cipline of the navy, but as iconMr. Fox recapitulated the par- ftitutional. It faperfeded, at once, ticulars of this unfortunate business, the functions of the crecutive and lein justification of the censure which gillative powers.—Mr. Whitbread's he trusted the house would pass on motion was negatived, by 257 the conduct of administration. He against 63. Afier fome farthier described, in strong colours, the altercation, the resolutions he had perilous situation of some persons, moved, relating to the increase of of the highest rank and merit, in seamen's pay and allowance, were their professional character, in con- read, and á bill was ordered to sequence of the present commotions be brought in for paling them in the fleet, affirming it to be the into an act, together with a clauso duty of the house to express its for the continuance of pay to condemnation of thole who had, wounded seamen till they were by the rashness of their conduct, cured. The bill,' as soon as it brought them into such imminent was framed, went through all the danger.

neceflary formalities, and immediThe strictures of Mr. Fox were ately received the royal afleni, by Seconded by a vote of censure, commission.“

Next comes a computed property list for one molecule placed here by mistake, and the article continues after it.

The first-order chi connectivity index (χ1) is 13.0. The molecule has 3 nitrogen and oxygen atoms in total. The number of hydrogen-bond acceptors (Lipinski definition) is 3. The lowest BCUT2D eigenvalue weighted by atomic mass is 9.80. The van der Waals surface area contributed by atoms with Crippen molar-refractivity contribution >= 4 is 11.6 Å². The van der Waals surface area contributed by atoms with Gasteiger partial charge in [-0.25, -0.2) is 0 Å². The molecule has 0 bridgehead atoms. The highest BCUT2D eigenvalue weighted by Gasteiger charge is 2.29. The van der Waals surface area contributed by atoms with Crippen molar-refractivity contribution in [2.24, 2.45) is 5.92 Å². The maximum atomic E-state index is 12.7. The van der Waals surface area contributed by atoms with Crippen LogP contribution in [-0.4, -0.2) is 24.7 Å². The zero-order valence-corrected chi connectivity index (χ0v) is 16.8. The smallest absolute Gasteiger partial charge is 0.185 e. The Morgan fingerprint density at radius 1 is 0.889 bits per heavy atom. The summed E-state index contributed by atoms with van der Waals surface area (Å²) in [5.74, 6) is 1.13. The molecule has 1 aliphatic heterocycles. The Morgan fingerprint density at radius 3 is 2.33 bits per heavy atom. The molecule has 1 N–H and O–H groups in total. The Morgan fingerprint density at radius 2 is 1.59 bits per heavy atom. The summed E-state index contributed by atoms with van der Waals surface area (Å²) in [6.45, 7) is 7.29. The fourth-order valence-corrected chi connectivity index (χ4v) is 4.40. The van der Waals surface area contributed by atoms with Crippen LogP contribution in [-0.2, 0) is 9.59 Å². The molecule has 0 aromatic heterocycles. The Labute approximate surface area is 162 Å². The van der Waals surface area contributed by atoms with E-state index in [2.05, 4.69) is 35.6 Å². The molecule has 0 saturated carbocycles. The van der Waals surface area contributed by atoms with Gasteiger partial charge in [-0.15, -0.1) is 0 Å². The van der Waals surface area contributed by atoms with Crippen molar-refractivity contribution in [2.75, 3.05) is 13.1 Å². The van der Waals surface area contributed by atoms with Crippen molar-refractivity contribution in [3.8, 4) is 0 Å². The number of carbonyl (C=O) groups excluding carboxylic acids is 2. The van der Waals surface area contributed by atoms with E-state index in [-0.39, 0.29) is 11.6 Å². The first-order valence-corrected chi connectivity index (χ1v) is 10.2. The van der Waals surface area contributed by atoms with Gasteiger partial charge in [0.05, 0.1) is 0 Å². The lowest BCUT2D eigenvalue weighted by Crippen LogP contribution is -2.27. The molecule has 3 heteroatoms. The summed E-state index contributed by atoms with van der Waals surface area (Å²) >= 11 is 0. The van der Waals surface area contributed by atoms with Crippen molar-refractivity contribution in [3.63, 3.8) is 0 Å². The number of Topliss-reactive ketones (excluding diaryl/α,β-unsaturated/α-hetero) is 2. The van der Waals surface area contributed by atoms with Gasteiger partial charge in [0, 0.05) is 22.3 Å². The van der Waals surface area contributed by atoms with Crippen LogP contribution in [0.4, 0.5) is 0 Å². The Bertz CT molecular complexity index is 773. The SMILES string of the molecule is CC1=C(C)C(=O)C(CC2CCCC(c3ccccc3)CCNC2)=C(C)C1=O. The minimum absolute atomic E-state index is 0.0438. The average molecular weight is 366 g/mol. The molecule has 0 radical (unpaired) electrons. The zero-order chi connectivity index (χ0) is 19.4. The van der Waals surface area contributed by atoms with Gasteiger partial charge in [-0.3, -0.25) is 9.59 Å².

[P 3]






Subsequent endeavours were made “My lads, to prove the ministry guilty of grofs I once more call you together neglect, in suffering a business of this with a sorrowful heart, from what I nature to proceed with a dilatorinels have lately seen, the difaffection of that might, and ought therefore to the feets: I call it difaffection, for have been avoided: but they ex: the crews have no grievances. Το culpated themselves, by bringing be delertec by my fleet, in the face forward evidence that their in- of an enemy, is a dilgrace which, I tentions were clearly to have acred be'ieve, never before happened to a with more speed, if unavoidable British admiral; nor could I have impediments had not prevented fuppofed it rolible. My greatest them.

comfort under God is, that I have The suppressicn of the disturbances been supported by the officers, seaamong the seamen al Portímonth, men, and marines of this ship ; for without recurring to violent mea- which,, with a heart overflowing fures, and by granting their pe- with gratitude, I request you to actitions, occasioned universal' satis- cept ny fincere thanks. I flatter faction, and it was hoped that the myself much good may result from causes of their discontent being thus your example, by bringing thofe deeffectually removed, no farther com- luded people to a sense of their duty, plaints would arise to spread alarm which they owe, not only to their throughout the nation. But these king and country, but to them